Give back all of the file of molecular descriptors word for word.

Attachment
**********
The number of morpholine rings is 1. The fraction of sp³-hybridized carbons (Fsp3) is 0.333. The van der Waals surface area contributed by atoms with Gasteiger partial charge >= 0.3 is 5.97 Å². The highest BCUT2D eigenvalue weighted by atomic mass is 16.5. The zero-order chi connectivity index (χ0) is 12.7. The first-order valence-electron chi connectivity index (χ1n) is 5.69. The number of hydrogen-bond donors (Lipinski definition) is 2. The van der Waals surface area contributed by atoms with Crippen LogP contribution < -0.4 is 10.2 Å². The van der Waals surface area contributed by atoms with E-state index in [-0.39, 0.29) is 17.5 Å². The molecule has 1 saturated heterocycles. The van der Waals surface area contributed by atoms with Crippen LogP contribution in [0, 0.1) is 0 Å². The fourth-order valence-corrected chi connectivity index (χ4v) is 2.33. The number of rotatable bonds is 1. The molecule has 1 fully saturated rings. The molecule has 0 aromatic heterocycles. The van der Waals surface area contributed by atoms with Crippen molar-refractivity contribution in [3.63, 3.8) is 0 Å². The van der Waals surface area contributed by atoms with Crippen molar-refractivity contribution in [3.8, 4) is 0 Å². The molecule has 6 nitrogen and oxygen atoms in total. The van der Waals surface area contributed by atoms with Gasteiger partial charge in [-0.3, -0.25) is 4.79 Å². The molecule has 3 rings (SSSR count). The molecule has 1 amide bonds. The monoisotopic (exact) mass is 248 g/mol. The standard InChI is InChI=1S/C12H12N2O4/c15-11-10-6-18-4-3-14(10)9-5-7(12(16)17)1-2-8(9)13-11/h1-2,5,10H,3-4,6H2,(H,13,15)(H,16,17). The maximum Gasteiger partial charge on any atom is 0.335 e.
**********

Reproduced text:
The number of morpholine rings is 1. The fraction of sp³-hybridized carbons (Fsp3) is 0.333. The van der Waals surface area contributed by atoms with Gasteiger partial charge >= 0.3 is 5.97 Å². The highest BCUT2D eigenvalue weighted by atomic mass is 16.5. The zero-order chi connectivity index (χ0) is 12.7. The first-order valence-electron chi connectivity index (χ1n) is 5.69. The number of hydrogen-bond donors (Lipinski definition) is 2. The van der Waals surface area contributed by atoms with Crippen LogP contribution < -0.4 is 10.2 Å². The van der Waals surface area contributed by atoms with E-state index in [-0.39, 0.29) is 17.5 Å². The molecule has 1 saturated heterocycles. The van der Waals surface area contributed by atoms with Crippen LogP contribution in [0, 0.1) is 0 Å². The fourth-order valence-corrected chi connectivity index (χ4v) is 2.33. The number of rotatable bonds is 1. The molecule has 1 fully saturated rings. The molecule has 0 aromatic heterocycles. The van der Waals surface area contributed by atoms with Crippen molar-refractivity contribution in [3.63, 3.8) is 0 Å². The van der Waals surface area contributed by atoms with Crippen molar-refractivity contribution in [3.8, 4) is 0 Å². The molecule has 6 nitrogen and oxygen atoms in total. The van der Waals surface area contributed by atoms with Gasteiger partial charge in [-0.3, -0.25) is 4.79 Å². The molecule has 3 rings (SSSR count). The molecule has 1 amide bonds. The monoisotopic (exact) mass is 248 g/mol. The standard InChI is InChI=1S/C12H12N2O4/c15-11-10-6-18-4-3-14(10)9-5-7(12(16)17)1-2-8(9)13-11/h1-2,5,10H,3-4,6H2,(H,13,15)(H,16,17). The maximum Gasteiger partial charge on any atom is 0.335 e.